Japan considers detaining some asylum seekers to curb alleged abuse of refugee system


Japan is considering detaining some asylum seekers once their visas expire in an attempt to curb what it calls abuse of its refugee system, drawing criticism from lawyers who say such measures risk causing humanitarian harm.

Exchange students and foreign trainees who apply for asylum may be held in immigration detention centers once their visas expire, Yasuhiro Hishida, a justice ministry official overseeing asylum recognition, said Friday.

Currently, people with valid visas who apply for asylum receive six-month, renewable permits that allow them to stay and work in Japan while their applications are reviewed.

The proposed crackdown, which comes after asylum seekers soared to a record high last year, will clamp down on what is effectively a system of back-door immigration that has allowed companies to hire cheap migrant workers.

Labor demand is at a 43-year high here as the population shrinks and barriers for blue-collar workers remain high. This has spawned a “gray” labor market, especially in the construction and manufacturing sectors, which hire asylum seekers from countries such as Turkey and Bangladesh, Reuters investigations found.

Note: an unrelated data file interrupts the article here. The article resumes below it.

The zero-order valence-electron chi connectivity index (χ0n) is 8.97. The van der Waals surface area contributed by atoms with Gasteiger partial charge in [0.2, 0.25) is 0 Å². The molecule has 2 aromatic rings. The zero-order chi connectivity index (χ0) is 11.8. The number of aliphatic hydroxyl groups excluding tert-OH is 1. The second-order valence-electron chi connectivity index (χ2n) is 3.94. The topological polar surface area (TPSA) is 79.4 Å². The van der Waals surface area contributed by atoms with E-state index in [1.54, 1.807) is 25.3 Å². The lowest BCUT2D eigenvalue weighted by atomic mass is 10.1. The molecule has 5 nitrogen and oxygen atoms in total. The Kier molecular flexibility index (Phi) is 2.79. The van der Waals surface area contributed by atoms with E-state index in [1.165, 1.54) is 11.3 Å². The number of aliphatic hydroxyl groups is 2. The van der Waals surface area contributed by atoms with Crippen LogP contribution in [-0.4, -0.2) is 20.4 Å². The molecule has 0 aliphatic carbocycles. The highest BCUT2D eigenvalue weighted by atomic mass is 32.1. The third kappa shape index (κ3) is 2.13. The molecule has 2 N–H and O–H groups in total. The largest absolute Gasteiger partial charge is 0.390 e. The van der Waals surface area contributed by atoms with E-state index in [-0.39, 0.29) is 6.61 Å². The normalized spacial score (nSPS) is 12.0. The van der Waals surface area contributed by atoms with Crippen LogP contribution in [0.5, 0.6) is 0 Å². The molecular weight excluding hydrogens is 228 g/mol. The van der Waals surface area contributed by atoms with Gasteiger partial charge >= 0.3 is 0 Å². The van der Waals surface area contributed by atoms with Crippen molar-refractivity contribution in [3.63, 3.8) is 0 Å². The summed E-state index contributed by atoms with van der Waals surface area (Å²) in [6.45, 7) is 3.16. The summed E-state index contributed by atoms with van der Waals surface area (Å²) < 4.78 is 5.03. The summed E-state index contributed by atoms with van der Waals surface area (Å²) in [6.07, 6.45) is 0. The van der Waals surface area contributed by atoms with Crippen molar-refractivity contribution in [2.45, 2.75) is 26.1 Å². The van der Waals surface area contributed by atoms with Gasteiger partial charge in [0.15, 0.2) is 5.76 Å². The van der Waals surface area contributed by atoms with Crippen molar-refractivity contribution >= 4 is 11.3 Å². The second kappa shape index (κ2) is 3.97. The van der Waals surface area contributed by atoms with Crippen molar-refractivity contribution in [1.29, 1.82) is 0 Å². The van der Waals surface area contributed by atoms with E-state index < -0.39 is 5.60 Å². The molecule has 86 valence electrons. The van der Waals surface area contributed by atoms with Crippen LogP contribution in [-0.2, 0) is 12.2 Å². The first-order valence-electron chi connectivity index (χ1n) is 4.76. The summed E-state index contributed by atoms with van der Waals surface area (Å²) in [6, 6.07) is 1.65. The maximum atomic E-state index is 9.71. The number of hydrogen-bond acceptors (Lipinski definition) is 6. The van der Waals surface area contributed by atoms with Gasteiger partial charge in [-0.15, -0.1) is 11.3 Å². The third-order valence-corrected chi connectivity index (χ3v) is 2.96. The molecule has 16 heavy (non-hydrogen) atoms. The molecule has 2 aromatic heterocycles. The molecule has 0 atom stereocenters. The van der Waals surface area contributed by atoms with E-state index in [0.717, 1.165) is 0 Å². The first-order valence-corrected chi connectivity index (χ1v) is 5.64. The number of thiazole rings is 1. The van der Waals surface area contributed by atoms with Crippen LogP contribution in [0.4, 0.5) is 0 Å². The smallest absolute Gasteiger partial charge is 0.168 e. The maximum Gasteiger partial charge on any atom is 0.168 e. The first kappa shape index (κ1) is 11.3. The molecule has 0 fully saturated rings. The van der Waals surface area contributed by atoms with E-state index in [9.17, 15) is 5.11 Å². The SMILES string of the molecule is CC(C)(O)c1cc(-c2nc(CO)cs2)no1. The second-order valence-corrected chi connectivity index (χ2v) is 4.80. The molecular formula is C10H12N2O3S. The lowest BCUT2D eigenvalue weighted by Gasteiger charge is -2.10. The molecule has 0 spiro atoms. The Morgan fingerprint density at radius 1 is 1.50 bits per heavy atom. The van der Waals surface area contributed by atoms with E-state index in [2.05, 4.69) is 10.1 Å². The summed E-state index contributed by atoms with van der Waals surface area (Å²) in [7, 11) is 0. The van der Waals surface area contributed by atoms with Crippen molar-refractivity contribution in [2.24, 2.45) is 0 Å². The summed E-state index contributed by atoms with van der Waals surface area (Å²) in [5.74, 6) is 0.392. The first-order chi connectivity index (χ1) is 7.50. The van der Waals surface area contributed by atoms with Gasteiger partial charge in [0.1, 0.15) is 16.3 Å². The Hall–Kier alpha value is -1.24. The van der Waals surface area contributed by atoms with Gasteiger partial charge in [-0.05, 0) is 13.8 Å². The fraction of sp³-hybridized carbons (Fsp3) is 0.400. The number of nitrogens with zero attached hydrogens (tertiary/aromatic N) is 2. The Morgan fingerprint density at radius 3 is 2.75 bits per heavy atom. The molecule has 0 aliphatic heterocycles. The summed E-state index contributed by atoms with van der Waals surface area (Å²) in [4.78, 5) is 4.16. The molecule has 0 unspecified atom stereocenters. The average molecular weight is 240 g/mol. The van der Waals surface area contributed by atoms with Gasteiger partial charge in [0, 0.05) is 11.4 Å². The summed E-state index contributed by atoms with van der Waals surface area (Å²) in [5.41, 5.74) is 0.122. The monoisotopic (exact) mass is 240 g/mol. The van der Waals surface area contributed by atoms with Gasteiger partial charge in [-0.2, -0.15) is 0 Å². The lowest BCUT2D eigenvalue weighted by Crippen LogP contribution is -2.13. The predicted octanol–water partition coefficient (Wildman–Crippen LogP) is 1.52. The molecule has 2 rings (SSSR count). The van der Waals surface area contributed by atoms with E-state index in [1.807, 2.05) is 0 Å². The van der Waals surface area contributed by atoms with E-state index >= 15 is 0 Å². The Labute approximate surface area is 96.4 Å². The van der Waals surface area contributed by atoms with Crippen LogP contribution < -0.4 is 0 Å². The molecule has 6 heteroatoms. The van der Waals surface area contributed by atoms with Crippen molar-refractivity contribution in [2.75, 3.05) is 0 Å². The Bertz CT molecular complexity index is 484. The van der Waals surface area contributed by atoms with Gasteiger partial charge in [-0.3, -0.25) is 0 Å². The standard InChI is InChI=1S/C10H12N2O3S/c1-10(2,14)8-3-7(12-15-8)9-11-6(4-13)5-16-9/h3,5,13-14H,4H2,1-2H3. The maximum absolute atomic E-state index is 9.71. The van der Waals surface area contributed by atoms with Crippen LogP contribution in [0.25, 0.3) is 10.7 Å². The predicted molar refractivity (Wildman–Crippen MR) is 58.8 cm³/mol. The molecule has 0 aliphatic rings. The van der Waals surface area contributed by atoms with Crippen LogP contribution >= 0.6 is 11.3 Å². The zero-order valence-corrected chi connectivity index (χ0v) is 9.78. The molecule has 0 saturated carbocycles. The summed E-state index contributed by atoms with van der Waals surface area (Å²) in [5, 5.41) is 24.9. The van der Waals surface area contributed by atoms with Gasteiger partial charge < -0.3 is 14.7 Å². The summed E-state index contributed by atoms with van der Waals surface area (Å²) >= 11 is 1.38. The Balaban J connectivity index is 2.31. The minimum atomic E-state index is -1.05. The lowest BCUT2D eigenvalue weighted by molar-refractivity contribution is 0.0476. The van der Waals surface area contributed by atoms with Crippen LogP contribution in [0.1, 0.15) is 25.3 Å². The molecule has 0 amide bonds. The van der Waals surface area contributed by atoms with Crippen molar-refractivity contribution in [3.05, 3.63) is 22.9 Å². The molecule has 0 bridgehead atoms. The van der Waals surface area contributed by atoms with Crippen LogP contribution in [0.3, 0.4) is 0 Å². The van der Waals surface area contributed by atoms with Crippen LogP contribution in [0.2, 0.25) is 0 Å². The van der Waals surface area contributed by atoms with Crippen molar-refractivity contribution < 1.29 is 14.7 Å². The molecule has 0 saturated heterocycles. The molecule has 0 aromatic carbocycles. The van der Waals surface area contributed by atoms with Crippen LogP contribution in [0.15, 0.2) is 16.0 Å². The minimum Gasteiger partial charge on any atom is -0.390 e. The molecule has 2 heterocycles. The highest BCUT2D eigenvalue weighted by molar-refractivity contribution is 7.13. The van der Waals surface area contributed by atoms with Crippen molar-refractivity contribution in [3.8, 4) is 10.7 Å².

Hishida said many job seekers claim asylum to get work permits.

“Foreigners who want to work in Japan find out they’re allowed to work while their asylum applications are reviewed, and this has led to the rise in abuse and misuse of the refugee system,” Hishida said.

Immigration lawyer Chie Komai said the move could see legitimate asylum seekers locked up.

“There are exchange students whose political activity in Japan makes it dangerous for them to return home, and those who study in Japan waiting for the danger of persecution to wane,” Komai said.

In 2016, a record 10,901 people from countries such as Indonesia, Nepal and the Philippines sought asylum in Japan, justice ministry data showed. The government accepted just 28 of these.

Last year, 1,106 trainees applied for asylum — roughly a 26-fold increase from 43 in 2012. The number of asylum-seeking exchange students multiplied nearly 14 times in the same period, to 1,399 in 2016 from 102 in 2012.

Curbs on residence and work permits for exchange students and trainees who seek asylum will start as early as July, the daily Yomiuri Shimbun reported Friday.

But Hishida said the government is still considering various steps to curb abuses of the asylum system and has yet to decide on which measures to implement and when.

Lawyers and activists say exchange students and foreign trainees, who are allowed to work for a set number of hours or period of time, often become targets of exploitation.

Violations among groups accepting foreign trainees hit a record last year, government data showed.

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